return "Can you have ian infinitely long lateral string, or will it get cut off somehow................................................................................................."
Hello World
return "Hello world"
Greeting to
/* Variables are generally declared with a type such as boolean, number, string. If the type is omitted, the variable will accept any value without converting. */ string greeting: "Hello" string to: "world" return greeting & " " & to & to & "to" // the string concatenation operator is &, but the + operator (generally reserved for math) also works in a pinch
const hoisting
/* any variables declared with the const keyword will be ‘hoisted’, ie, declared and available for use immediately upon block initialization. However, if the value of the const depends on a non-const value ... it may or may not bork*/ number six: plusOne(6) - 1 return six+1 const plusOne(number param1: 0+0): param1++ local number result if param1 then result: param1 else result: -1 return result
New Person
const block newPerson(string name, number age): if name == "" then name: "no name" if age < 0 then age: 0 - age var string foo var block Ryan: prop string name: "Ryan" prop number age: 30 foo: "hello world" var out: foo if !out? then return "🙁" else return 'output is:\n' & out // return if !foo.bar? then "no foobar" else if foo.bar? then "foo.bar"
Array Block
block sumNums: number one: 1 number two: 1 number ["five"]: 5 // this is the same as five (without square brackets and quotes) var [3]: 100 number [4]: (0-1)*1/2 // skipping 5 and 6 number [7]: 0 string number result: 1 for number i in range(0,8) if !(sumNums[i] == null) then result +: sumNums[i] return result
<blank>
block newPerson(string name, number age): "lines of code" var Ryan: newPerson("Ryan", 30) var Veron: newPerson(age:30, name:"Veron") return Veron.name
<blank>
block newPerson(string name, number age): if name = "" || !name then name: "no name" block greet(): return "Hello " + name var ryan: newPerson("Ryan", 30) return $ryan.greet
Array Literal
var myList: [1,2,3] number sum: 0 for i in myList sum +: i return sum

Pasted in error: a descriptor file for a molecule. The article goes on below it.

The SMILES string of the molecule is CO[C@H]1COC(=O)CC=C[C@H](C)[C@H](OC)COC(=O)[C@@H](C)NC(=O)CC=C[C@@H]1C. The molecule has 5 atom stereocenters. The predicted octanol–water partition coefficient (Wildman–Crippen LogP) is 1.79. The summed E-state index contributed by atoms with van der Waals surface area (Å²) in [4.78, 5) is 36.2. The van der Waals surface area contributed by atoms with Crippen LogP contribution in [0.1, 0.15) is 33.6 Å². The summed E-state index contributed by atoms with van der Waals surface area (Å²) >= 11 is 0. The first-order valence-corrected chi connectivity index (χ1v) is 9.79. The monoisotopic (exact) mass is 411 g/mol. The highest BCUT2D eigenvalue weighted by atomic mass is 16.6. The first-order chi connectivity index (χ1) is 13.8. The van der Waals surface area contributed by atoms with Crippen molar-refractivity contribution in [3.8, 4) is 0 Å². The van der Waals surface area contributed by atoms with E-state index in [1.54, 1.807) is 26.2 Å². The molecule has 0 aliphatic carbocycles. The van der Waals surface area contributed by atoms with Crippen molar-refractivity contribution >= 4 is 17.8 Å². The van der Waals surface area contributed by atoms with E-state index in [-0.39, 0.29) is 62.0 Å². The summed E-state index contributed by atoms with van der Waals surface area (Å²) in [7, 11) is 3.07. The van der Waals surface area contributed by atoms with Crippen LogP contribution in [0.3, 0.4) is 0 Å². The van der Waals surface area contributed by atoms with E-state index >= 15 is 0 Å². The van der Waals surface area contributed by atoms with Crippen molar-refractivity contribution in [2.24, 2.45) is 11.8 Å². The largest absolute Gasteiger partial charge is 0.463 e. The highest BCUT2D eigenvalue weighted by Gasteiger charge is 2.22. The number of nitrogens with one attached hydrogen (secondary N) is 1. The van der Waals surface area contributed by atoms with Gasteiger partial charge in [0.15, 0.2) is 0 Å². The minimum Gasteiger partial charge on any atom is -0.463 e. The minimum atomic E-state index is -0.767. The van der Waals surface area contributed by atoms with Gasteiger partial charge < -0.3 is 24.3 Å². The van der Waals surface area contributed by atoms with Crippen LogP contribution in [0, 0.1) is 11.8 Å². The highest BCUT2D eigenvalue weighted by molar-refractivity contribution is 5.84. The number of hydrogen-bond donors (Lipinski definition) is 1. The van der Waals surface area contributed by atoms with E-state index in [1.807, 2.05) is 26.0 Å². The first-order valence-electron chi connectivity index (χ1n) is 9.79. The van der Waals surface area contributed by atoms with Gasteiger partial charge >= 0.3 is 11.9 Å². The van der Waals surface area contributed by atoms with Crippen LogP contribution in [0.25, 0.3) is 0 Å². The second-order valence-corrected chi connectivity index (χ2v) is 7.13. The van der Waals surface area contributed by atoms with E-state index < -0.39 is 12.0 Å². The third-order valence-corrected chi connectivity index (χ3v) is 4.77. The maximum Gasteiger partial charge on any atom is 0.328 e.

another loop
number num: 10 for n in range(1,10) num +: n return num
the mapper
block sumNums: number one: 1 number two: 2 number three: 5 var four: 10 number five: -1/2 number sum: 0 string result: "First call: " for number i in range(0, sumNums.length) sum +: sumNums[i] result &: sum & "\nSecond call: " block timesTen(number x): return x*10 sumNums.map(timesTen) sum: i: 0 for i in range(0,sumNums.length) sum +: sumNums[i] return result & sum
<blank>
block plusOne(number x): return x + 1 return "Hello " & plusOne(9)
Empty Script
Script
return "Can you have ian infinitely long lateral string, or will it get cut off somehow................................................................................................."
Run Script
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Output
Can you have ian infinitely long lateral string, or will it get cut off somehow.................................................................................................
Verbosity
Log
Log Objects
group
debug
debug
log
warn
warn
warn
warn
warn
warn
log
group
group
group
debug
info
info
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Symbol
Name
Number
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Column
1
Error
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❗ Error
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Warning
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⚠️ Warning
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>
Log
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> Log
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Debug
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🐛 Debug